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Learning Materials Science Via the Web Using Nanospheres and Scanning Probe Microscopes

  • Eddie W. Ong (a1), Kenneth Mossman (a2), B.L. Ramakrishna (a3), Vincent B. Pizziconi (a4), William S. Glaunsinger (a2), Eric Patrick (a1), Prashanth Vishwanath (a1), Kranti Allagadda (a1), Terence Tan (a1) and Anshuman Razdan (a5)...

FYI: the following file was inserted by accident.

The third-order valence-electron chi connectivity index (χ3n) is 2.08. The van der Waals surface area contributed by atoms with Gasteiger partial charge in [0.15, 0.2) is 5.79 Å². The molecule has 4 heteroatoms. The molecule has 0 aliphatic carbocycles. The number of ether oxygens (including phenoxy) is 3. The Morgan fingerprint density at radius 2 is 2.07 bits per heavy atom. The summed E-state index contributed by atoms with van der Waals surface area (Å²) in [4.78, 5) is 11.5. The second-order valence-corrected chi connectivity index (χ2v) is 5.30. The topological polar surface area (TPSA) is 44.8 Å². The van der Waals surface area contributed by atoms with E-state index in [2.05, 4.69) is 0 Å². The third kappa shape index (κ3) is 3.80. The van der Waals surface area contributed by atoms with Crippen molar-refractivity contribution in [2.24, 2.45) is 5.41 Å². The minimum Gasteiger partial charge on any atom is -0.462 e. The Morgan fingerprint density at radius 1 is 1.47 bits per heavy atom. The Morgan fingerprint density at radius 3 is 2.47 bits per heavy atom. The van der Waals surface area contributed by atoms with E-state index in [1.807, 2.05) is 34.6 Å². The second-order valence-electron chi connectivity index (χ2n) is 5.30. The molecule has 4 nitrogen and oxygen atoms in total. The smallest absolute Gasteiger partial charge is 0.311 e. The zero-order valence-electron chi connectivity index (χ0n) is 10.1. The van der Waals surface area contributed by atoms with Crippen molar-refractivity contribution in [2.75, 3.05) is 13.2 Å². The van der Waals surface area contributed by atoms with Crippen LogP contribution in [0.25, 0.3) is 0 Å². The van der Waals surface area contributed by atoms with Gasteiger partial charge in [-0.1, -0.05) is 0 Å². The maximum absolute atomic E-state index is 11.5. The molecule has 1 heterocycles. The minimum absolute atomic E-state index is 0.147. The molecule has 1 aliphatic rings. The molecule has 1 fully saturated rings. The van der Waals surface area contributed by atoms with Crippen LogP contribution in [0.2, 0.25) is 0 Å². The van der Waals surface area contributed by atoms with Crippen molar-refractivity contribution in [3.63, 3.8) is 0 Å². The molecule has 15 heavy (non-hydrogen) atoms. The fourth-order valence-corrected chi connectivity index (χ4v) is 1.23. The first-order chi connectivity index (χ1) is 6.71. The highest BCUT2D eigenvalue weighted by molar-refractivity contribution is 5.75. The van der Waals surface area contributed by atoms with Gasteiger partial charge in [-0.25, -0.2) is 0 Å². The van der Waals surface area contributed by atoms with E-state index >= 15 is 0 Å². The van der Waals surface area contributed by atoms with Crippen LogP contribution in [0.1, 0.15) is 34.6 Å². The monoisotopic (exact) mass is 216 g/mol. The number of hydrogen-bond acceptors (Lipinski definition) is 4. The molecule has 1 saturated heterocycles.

The Interactive Nano-Visualization for Science and Engineering Education (IN-VSEE) project at Arizona State University (ASU) has developed a remotely operable scanning probe microscope (SPM), a visualization gallery of images, and a number of educational modules with materials themes. It exploits the incredible potential of materials science for teaching at the high school and college level about fundamental concepts that cross traditionally separated disciplines. The packing of spheres is a topic that is ideal for linking together the different science and engineering disciplines because of the ubiquity and relevance of spheres in the materials world and the universality of the rules that govern their packing over a large range of sizes. Students can perform a number of discovery-based learning activities, over the web by simultaneously using IN-VSEE's web-accessible module (e.g., The Music of Spheres) and by accessing the remotely-operable SPM for experimenting with nanosphere samples that they prepare. With these resources students can pose materials questions and are empowered to design their experiments to increase their understanding of real materials. The fundamental concepts (e.g., packing geometry, density, surface composition, long-range/short-range ordering, intermolecular forces, etc.) they learn through these materials science experiments are applicable to many other curricular, research, and technology areas.



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